Wanted in India, fiery preacher says he has not broken any law

Naik described himself as a fundamentalist for following the fundamental teachings. (AFP)
Updated 02 December 2018

Wanted in India, fiery preacher says he has not broken any law

  • About 1,000 people turned up for Naik’s speech, along with the state’s chief minister and religious officials

KANGAR, Malaysia: Controversial Islamic preacher Zakir Naik, wanted in his home country of India, said he has not broken any Indian law and was being targeted by the “enemies of Islam,” in a rare public speech in Malaysia where he has sought refuge.
Naik, 53, is facing charges of money laundering and hate speech in India, where authorities last year said he has been “promoting enmity and hatred between different religious groups in India through public speeches and lectures.”
The preacher has been living in Malaysia, where he has permanent residency, since India started investigating him, but he has kept a low profile over the past year amid criticism that he is a threat to peace in multi-ethnic Malaysia.
Naik said in a late Saturday speech in Kangar, capital of the north Malaysian state of Perlis, that he had never broken any Indian law.
“But because I was spreading peace, I was giving solution for humanity, all the people who don’t like peace to prevail, they don’t like me,” he said, adding he was being targeted because of his work to spread Islam.
“This doesn’t go down (well with) the enemies of Islam. Be it western countries or the country I was born in, India.”
Naik has been controversial because of his puritan brand of Islam — recommending the death penalty for homosexuals and those who abandon Islam as their faith, according to media reports.
In a clip on Youtube, Naik says that if Osama bin Laden “is terrorizing America the terrorist, the biggest terrorist, I am with him.”
Bangladesh suspended a television channel that featured his preachings after media reported that militants who attacked a Dhaka cafe killing 22 people last year were admirers of him.
Daesh claimed responsibility for the attack. Britain banned Naik from entering in 2010.
About 1,000 people turned up for Naik’s speech, along with the state’s chief minister and religious officials.
The preacher was known to be close to officials in the previous Malaysian administration, which was unexpectedly defeated in a May general election.
New Prime Minister Mahathir Mohamad in July said as long as Naik was not creating any problems in Malaysia, he would not be deported. Indian media has reported that India has sought his extradition.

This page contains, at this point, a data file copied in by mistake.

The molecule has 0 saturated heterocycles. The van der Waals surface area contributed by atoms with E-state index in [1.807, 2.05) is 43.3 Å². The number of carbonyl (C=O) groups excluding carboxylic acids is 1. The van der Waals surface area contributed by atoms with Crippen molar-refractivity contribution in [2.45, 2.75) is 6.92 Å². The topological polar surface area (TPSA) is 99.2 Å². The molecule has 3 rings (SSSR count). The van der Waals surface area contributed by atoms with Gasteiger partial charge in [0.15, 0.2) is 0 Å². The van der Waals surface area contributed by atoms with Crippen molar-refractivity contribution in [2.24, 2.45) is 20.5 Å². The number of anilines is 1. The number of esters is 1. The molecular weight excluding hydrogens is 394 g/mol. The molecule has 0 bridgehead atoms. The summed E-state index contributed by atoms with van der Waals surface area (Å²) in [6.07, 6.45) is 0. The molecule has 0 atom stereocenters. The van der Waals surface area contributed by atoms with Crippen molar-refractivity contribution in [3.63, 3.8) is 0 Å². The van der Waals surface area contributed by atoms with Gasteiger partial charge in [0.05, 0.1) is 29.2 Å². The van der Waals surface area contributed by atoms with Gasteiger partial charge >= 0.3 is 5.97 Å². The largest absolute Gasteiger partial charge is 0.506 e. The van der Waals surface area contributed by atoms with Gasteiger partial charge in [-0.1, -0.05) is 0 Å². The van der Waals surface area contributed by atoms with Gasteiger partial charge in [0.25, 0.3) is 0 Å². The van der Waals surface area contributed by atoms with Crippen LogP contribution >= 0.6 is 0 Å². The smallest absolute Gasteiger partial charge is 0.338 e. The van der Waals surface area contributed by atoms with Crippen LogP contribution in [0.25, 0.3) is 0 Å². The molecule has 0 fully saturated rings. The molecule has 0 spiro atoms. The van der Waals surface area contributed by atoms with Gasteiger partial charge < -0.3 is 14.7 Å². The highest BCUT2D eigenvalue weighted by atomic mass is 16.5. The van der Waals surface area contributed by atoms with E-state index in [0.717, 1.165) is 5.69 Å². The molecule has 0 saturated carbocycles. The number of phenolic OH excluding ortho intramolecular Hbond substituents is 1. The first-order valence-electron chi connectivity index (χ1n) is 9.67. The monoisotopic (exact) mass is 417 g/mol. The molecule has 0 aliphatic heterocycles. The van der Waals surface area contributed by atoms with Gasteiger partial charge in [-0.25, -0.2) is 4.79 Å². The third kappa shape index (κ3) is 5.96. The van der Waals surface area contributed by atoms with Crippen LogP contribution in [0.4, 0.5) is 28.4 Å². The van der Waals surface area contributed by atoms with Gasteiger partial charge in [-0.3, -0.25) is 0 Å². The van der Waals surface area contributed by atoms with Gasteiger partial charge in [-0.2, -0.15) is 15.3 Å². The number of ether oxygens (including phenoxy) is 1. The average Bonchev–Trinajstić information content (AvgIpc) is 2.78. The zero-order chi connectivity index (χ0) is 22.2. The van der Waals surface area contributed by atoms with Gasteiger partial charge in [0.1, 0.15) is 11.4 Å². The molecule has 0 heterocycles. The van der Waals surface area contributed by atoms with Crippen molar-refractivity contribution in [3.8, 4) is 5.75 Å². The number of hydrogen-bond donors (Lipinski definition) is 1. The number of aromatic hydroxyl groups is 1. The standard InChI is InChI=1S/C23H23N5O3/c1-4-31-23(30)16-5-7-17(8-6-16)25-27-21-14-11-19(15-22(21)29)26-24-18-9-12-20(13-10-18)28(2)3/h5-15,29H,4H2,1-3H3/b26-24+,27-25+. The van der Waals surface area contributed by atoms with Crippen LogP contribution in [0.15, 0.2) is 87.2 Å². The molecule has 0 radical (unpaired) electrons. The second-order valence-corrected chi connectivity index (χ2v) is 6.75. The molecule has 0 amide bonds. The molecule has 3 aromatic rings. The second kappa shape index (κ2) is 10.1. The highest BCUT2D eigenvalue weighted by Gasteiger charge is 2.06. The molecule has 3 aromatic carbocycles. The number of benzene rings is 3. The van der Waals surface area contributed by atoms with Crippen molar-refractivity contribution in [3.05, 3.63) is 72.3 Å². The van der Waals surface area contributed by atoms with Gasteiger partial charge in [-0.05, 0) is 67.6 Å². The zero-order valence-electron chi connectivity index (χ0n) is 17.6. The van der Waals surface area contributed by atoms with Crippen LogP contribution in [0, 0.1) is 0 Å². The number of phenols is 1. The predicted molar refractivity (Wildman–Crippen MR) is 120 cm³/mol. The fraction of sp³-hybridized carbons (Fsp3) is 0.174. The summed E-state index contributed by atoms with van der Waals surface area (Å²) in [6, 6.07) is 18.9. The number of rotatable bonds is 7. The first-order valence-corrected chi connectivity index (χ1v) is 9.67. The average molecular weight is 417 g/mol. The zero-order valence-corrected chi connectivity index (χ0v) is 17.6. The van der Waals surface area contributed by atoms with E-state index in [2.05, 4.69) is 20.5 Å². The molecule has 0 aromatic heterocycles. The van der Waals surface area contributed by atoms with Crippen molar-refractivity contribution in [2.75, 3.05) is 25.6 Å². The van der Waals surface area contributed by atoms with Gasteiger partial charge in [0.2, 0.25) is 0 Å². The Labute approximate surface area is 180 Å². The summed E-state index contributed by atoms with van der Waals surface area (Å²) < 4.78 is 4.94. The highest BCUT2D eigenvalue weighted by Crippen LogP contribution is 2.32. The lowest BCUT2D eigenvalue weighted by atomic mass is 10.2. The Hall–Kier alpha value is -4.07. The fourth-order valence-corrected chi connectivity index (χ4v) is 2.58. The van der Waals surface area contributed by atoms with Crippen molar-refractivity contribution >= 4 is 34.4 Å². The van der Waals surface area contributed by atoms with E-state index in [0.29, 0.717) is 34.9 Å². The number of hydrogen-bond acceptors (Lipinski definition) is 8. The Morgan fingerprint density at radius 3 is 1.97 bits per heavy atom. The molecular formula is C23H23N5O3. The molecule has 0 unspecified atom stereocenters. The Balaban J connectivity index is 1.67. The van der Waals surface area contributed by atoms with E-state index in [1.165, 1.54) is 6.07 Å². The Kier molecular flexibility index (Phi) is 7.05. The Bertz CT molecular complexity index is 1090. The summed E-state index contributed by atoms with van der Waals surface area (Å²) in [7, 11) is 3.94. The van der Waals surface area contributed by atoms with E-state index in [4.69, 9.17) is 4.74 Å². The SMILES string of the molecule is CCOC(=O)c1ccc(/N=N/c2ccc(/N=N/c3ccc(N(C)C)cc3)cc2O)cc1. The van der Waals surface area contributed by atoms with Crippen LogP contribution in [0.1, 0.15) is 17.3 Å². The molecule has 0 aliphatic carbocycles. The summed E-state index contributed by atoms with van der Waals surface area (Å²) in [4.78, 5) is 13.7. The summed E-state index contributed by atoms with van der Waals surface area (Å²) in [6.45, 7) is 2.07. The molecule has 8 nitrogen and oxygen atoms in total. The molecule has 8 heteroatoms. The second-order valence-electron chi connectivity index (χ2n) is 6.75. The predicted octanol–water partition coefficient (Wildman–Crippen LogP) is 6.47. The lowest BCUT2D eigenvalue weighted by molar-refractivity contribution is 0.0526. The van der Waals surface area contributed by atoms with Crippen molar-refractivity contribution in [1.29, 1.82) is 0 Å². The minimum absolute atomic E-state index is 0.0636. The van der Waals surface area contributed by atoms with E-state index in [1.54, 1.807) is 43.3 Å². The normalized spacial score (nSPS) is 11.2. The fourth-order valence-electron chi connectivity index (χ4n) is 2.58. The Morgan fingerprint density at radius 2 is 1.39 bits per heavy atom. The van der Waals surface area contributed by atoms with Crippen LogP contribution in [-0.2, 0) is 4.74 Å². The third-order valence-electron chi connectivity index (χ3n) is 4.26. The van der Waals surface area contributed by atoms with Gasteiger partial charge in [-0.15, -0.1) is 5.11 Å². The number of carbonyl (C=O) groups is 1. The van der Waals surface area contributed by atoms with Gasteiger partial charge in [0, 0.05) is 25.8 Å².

In Kangar, Naik described himself as a fundamentalist for following the fundamental teachings of Islam.
“I am proud to be a fundamentalist Muslim,” he said
A doctor by training, Naik will be delivering more lectures at universities and a mosque on the speaking tour. His wife, Farhat Naik, will address women in separate speeches.


Employee of Britain’s Hong Kong mission held in China over prostitution -report

Updated 1 min 26 sec ago

Employee of Britain’s Hong Kong mission held in China over prostitution -report

  • Police in Shenzhen’s district of Luohu said Cheng had violated article 66 of the law on administrative penalties for public security

BEIJING: An employee of the British consulate in Hong Kong has been detained in China for involvement in prostitution, the state-backed Global Times newspaper said on Thursday, as Britain said it continued to urgently seek information.
China’s foreign ministry confirmed on Wednesday that the employee, Simon Cheng, had been detained in the border city of Shenzhen neighboring Hong Kong.
In a report on its English-language website, the paper, published by the ruling Communist Party’s official People’s Daily, cited Shenzhen police as saying Cheng had been detained for 15 days for “solicitation of prostitution.”
Police in Shenzhen’s district of Luohu said Cheng had violated article 66 of the law on administrative penalties for public security, it added.
The law provides for those who engage in prostitution, or who visit prostitutes, to be detained for a period ranging from 10 to 15 days, and they may also be fined 5,000 yuan ($705.15).
Shenzhen police referred Reuters to the Global Times report, saying it contained all the relevant details, and declined to comment further.
In a statement, Britain’s Foreign Office said it was continuing to “urgently seek further information about Simon’s case.”
It added, “Neither we nor Simon’s family have been able to speak to him since his detention. That is our priority and we continue to raise Simon’s case repeatedly in China, Hong Kong and London and have sought to make contact with Simon himself.”
Cheng did not return to work on Aug. 9 after visiting the mainland city of Shenzhen the previous day, Hong Kong news website HK01 said, citing an interview with his girlfriend and family.
Cheng’s family confirmed his disappearance in a Facebook post on Tuesday night, saying he traveled from Hong Kong to Shenzhen on the morning of Aug. 8 for a business trip.
Hong Kong has been gripped by anti-government protests in recent weeks, with China accusing Britain and other Western countries of meddling in its affairs.
Britain, the United States and other countries have urged China to respect the “one country, two systems” formula under which Hong Kong returned from British to Chinese rule in 1997.